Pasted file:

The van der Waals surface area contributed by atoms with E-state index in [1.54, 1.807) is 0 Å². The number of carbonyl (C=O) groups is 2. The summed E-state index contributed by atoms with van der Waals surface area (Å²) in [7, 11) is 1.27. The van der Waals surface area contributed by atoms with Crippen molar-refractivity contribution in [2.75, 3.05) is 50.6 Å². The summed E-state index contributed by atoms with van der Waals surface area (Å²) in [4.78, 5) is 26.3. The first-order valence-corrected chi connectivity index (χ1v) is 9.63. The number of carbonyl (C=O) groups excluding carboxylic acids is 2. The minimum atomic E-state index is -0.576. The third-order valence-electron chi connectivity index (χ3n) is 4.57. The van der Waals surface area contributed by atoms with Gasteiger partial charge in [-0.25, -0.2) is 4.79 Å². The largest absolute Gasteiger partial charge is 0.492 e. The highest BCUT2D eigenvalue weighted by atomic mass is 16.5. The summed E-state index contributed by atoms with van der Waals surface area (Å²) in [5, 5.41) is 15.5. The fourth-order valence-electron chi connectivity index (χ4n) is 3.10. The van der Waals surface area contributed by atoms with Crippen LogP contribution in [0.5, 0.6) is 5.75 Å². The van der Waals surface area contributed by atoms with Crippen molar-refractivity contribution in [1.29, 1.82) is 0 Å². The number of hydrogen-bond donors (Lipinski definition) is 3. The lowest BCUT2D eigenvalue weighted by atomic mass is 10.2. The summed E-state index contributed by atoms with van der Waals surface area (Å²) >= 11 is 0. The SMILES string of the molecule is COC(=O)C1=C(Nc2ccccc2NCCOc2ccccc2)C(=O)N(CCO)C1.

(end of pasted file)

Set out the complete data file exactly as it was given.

The van der Waals surface area contributed by atoms with E-state index in [1.54, 1.807) is 0 Å². The number of carbonyl (C=O) groups is 2. The summed E-state index contributed by atoms with van der Waals surface area (Å²) in [7, 11) is 1.27. The van der Waals surface area contributed by atoms with Crippen molar-refractivity contribution in [2.75, 3.05) is 50.6 Å². The summed E-state index contributed by atoms with van der Waals surface area (Å²) in [4.78, 5) is 26.3. The first-order valence-corrected chi connectivity index (χ1v) is 9.63. The number of carbonyl (C=O) groups excluding carboxylic acids is 2. The minimum atomic E-state index is -0.576. The third-order valence-electron chi connectivity index (χ3n) is 4.57. The van der Waals surface area contributed by atoms with Gasteiger partial charge in [-0.25, -0.2) is 4.79 Å². The largest absolute Gasteiger partial charge is 0.492 e. The highest BCUT2D eigenvalue weighted by atomic mass is 16.5. The summed E-state index contributed by atoms with van der Waals surface area (Å²) in [5, 5.41) is 15.5. The fourth-order valence-electron chi connectivity index (χ4n) is 3.10. The van der Waals surface area contributed by atoms with Crippen LogP contribution in [0.5, 0.6) is 5.75 Å². The van der Waals surface area contributed by atoms with Crippen molar-refractivity contribution in [1.29, 1.82) is 0 Å². The number of hydrogen-bond donors (Lipinski definition) is 3. The lowest BCUT2D eigenvalue weighted by atomic mass is 10.2. The summed E-state index contributed by atoms with van der Waals surface area (Å²) >= 11 is 0. The SMILES string of the molecule is COC(=O)C1=C(Nc2ccccc2NCCOc2ccccc2)C(=O)N(CCO)C1.